The theme of the 2004 GSA Annual Meeting and Exposition, 'Geoscience in a Changing World' covers both new and traditional areas of the earth sciences. The Front Range of the Rocky Mountains and the High Plains preserve an outstanding record of geological processes from Precambrian through Quaternary times, and thus served as excellent educational exhibits for the meeting. The chapters in this field guide all contain technical content as well as a field trip log describing field trip routes and stops. Of the 25 field trips offered at the Meeting. 14 are described in the guidebook, covering a wide variety of geoscience disciplines, with chapters on tectonics (Precambrian and Laramide), stratigraphy and paleoenvironments (e.g., early Paleozoic environments, Jurassic eolian environments, the K-T boundary, the famous Oligocene Florissant fossil beds), economic deposits (coal and molybdenum), geological hazards, and geoarchaeology. Two papers have been abstracted separately for the Coal Abstracts database.

  17. Texture developed during deformation of Transformation Induced Plasticity (TRIP) steels

    NASA Astrophysics Data System (ADS)

    Bhargava, M.; Shanta, C.; Asim, T.; Sushil, M.

    2015-04-01

    Automotive industry is currently focusing on using advanced high strength steels (AHSS) due to its high strength and formability for closure applications. Transformation Induced Plasticity (TRIP) steel is promising material for this application among other AHSS. The present work is focused on the microstructure development during deformation of TRIP steel sheets. To mimic complex strain path condition during forming of automotive body, Limit Dome Height (LDH) tests were conducted and samples were deformed in servo hydraulic press to find the different strain path. FEM Simulations were done to predict different strain path diagrams and compared with experimental results. There is a significant difference between experimental and simulation results as the existing material models are not applicable for TRIP steels. Micro texture studies were performed on the samples using EBSD and X-RD techniques. It was observed that austenite is transformed to martensite and texture developed during deformation had strong impact on limit strain and strain path.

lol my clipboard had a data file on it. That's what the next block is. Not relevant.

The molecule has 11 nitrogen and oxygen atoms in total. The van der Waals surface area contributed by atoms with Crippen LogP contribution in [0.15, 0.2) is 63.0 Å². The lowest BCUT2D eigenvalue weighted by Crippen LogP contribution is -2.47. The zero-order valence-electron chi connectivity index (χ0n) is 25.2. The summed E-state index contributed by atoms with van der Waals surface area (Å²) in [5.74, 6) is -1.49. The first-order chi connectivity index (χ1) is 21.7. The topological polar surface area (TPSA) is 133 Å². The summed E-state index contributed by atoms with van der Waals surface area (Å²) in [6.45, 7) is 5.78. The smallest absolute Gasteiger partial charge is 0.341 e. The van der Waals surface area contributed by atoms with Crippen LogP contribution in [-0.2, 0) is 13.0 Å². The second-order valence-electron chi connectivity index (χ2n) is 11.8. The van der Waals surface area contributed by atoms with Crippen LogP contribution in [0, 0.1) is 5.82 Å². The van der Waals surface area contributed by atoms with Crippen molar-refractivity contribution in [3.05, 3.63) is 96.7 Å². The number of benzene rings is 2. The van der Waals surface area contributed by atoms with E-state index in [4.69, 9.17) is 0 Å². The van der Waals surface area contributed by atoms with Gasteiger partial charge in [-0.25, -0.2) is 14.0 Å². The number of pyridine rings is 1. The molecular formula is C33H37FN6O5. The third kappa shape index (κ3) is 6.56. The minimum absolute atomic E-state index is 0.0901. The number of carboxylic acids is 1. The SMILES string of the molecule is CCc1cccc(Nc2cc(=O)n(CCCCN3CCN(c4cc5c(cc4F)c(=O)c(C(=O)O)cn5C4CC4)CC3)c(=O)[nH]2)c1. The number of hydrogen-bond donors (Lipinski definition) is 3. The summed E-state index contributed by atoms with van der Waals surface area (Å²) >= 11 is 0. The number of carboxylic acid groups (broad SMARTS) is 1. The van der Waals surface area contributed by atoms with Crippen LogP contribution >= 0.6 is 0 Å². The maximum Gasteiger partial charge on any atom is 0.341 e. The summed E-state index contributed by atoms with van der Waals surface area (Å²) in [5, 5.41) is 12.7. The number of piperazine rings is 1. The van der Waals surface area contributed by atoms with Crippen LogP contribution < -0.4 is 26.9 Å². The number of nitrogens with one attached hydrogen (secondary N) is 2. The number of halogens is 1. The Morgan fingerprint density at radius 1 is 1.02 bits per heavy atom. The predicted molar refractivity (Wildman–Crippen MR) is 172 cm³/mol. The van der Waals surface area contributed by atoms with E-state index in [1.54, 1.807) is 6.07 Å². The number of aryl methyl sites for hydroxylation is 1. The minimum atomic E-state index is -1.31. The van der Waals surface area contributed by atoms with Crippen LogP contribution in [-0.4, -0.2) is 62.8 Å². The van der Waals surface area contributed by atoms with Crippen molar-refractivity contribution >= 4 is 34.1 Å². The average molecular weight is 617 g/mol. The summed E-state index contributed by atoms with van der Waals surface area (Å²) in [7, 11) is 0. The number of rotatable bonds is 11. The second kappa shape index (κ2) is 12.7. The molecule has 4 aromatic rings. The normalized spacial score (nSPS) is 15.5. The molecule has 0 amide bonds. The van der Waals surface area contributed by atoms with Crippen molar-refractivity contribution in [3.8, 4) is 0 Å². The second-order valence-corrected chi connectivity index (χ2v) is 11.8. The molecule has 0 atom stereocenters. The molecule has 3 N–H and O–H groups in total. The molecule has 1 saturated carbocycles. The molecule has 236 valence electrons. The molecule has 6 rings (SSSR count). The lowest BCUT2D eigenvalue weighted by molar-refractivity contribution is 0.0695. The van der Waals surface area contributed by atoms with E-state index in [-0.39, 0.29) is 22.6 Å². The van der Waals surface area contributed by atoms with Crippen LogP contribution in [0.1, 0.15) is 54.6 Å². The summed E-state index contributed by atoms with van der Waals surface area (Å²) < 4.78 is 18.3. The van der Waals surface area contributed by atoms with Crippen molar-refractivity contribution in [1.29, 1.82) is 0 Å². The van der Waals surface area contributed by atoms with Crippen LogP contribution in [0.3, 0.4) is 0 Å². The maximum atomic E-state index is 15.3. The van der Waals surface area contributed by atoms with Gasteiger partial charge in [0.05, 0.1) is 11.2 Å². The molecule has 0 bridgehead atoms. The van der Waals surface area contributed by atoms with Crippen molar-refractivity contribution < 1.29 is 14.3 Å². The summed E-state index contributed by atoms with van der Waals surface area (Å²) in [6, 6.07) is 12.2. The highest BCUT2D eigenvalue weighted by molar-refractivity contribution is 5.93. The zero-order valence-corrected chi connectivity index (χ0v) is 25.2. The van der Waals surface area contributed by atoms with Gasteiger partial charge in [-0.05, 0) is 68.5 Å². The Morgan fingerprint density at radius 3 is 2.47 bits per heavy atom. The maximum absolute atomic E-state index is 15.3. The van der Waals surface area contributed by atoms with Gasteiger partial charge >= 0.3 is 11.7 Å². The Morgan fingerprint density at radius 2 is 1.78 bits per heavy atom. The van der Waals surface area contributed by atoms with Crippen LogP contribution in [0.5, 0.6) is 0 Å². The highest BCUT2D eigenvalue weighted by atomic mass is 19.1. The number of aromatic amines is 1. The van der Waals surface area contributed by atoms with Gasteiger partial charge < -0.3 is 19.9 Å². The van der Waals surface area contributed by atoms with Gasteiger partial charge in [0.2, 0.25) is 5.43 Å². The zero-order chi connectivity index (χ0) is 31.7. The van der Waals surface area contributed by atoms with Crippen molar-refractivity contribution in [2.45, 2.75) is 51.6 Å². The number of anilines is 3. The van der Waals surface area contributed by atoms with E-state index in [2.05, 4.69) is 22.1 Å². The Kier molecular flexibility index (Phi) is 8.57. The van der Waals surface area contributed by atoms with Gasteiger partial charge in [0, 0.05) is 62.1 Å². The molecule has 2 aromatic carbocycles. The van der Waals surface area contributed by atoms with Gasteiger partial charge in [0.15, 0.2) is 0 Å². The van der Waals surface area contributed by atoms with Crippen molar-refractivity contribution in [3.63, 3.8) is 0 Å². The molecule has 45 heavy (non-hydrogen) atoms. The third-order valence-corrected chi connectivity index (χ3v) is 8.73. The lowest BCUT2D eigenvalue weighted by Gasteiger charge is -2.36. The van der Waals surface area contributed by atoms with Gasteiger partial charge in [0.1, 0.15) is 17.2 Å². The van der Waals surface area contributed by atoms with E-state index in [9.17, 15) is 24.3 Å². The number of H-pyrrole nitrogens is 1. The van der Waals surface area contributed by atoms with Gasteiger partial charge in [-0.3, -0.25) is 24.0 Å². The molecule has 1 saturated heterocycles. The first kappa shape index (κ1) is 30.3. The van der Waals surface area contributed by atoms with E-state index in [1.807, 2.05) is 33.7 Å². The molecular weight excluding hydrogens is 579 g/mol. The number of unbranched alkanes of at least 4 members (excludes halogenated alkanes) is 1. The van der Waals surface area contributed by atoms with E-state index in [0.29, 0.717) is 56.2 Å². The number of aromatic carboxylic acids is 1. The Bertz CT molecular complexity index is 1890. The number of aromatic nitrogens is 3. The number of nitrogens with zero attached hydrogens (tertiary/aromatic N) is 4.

18. TRIPS: The high intensity proton source for the TRASCO project

    NASA Astrophysics Data System (ADS)

    Celona, L.; Ciavola, G.; Gammino, S.; Gobin, R.; Ferdinand, R.

    2000-02-01

    The TRASCO project (trasmutazione scorie) is a R&D program whose goal is the design of an accelerator driving system for nuclear waste transmutation. The high current continuous wave proton linear accelerator will drive a subcritical system to transmutate nuclear wastes, while producing energy. The proton source TRIPS is a high intensity microwave source, which should be highly reliable and that should provide a minimum proton current of 50 mA with a r-r' root mean square normalized emittance lower than 0.2 π mm mrad. A program of cooperation has been entered into with CEA-Saclay, where the IPHI project is in progress and the proton source SILHI has been designed and built using goals close to those of TRIPS. The construction of TRIPS is underway and the first beam is scheduled for the first half of 2000. The main features of this source and the results of the optics calculations are presented.

  19. Hypersonic Boundary-Layer Trip Development for Hyper-X

    NASA Technical Reports Server (NTRS)

    Berry, Scott A.; Auslender, Aaron H.; Dilley, Authur D.; Calleja, John F.

    2000-01-01

    Boundary layer trip devices for the Hper-X forebody have been experimentally examined in several wind tunnels. Five different trip configurations were compared in three hypersonic facilities, the LaRC 20-Inch Mach 6 Air Tunnel, the LaRC 31 -Inch Mach 10 Air Tunnel, and in the HYPULSE Reflected Shock Tunnel at GASL. Heat transfer distributions, utilizing the phosphor thermography and thin-film techniques, shock system details, and surface streamline patterns were measured on a 0.333-scale model of the Hyper-X forebody. Parametric variations include angles-of-attack of 0-deg, 2-deg, and 4-deg; Reynolds numbers based on model length of 1.2 to 15.4 million: and inlet cowl door simulated in both open and closed positions. Comparisons of transition due to discrete roughness elements have led to the selection of a trip configuration for the Hyper-X Mach 7 flight vehicle.

  20. Mechanical and Microstructural Characterization of an Aluminum Bearing Trip Steel

    NASA Astrophysics Data System (ADS)

    Monsalve, Alberto; Guzmán, Alexis; De Barbieri, Flavio; Artigas, Alfredo; Carvajal, Linton; Bustos, Oscar; Garza-Montes-de Oca, Nelson F.; Colás, Rafael